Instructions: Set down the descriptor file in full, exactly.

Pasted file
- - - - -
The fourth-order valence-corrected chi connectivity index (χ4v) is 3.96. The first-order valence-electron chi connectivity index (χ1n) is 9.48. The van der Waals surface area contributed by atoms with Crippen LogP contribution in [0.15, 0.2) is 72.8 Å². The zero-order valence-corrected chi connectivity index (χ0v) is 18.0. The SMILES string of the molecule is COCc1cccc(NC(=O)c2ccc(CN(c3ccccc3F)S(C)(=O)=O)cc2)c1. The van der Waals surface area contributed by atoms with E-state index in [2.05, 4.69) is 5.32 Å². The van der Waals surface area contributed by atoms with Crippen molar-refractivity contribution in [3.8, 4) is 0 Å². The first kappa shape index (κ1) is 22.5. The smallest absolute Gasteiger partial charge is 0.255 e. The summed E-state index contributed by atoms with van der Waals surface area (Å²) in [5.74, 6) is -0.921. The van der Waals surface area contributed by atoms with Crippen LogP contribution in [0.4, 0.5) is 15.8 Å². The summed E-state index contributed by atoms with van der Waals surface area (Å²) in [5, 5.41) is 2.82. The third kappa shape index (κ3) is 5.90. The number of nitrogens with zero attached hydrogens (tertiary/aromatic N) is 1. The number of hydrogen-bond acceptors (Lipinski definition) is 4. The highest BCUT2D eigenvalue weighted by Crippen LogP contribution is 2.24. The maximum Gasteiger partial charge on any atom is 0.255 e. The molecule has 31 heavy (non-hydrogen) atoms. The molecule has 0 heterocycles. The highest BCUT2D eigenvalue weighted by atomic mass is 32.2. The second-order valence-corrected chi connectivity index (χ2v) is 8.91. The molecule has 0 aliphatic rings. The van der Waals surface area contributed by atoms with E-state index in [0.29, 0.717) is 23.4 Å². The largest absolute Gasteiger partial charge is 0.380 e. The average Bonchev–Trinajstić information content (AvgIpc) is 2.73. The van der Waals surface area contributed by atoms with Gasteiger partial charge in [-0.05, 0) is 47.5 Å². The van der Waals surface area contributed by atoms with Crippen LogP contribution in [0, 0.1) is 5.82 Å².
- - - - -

The fourth-order valence-corrected chi connectivity index (χ4v) is 3.96. The first-order valence-electron chi connectivity index (χ1n) is 9.48. The van der Waals surface area contributed by atoms with Crippen LogP contribution in [0.15, 0.2) is 72.8 Å². The zero-order valence-corrected chi connectivity index (χ0v) is 18.0. The SMILES string of the molecule is COCc1cccc(NC(=O)c2ccc(CN(c3ccccc3F)S(C)(=O)=O)cc2)c1. The van der Waals surface area contributed by atoms with E-state index in [2.05, 4.69) is 5.32 Å². The van der Waals surface area contributed by atoms with Crippen molar-refractivity contribution in [3.8, 4) is 0 Å². The first kappa shape index (κ1) is 22.5. The smallest absolute Gasteiger partial charge is 0.255 e. The summed E-state index contributed by atoms with van der Waals surface area (Å²) in [5.74, 6) is -0.921. The van der Waals surface area contributed by atoms with Crippen LogP contribution in [0.4, 0.5) is 15.8 Å². The summed E-state index contributed by atoms with van der Waals surface area (Å²) in [5, 5.41) is 2.82. The third kappa shape index (κ3) is 5.90. The number of nitrogens with zero attached hydrogens (tertiary/aromatic N) is 1. The number of hydrogen-bond acceptors (Lipinski definition) is 4. The highest BCUT2D eigenvalue weighted by Crippen LogP contribution is 2.24. The maximum Gasteiger partial charge on any atom is 0.255 e. The molecule has 31 heavy (non-hydrogen) atoms. The molecule has 0 heterocycles. The highest BCUT2D eigenvalue weighted by atomic mass is 32.2. The second-order valence-corrected chi connectivity index (χ2v) is 8.91. The molecule has 0 aliphatic rings. The van der Waals surface area contributed by atoms with E-state index in [0.29, 0.717) is 23.4 Å². The largest absolute Gasteiger partial charge is 0.380 e. The average Bonchev–Trinajstić information content (AvgIpc) is 2.73. The van der Waals surface area contributed by atoms with Gasteiger partial charge in [-0.05, 0) is 47.5 Å². The van der Waals surface area contributed by atoms with Crippen LogP contribution in [0, 0.1) is 5.82 Å².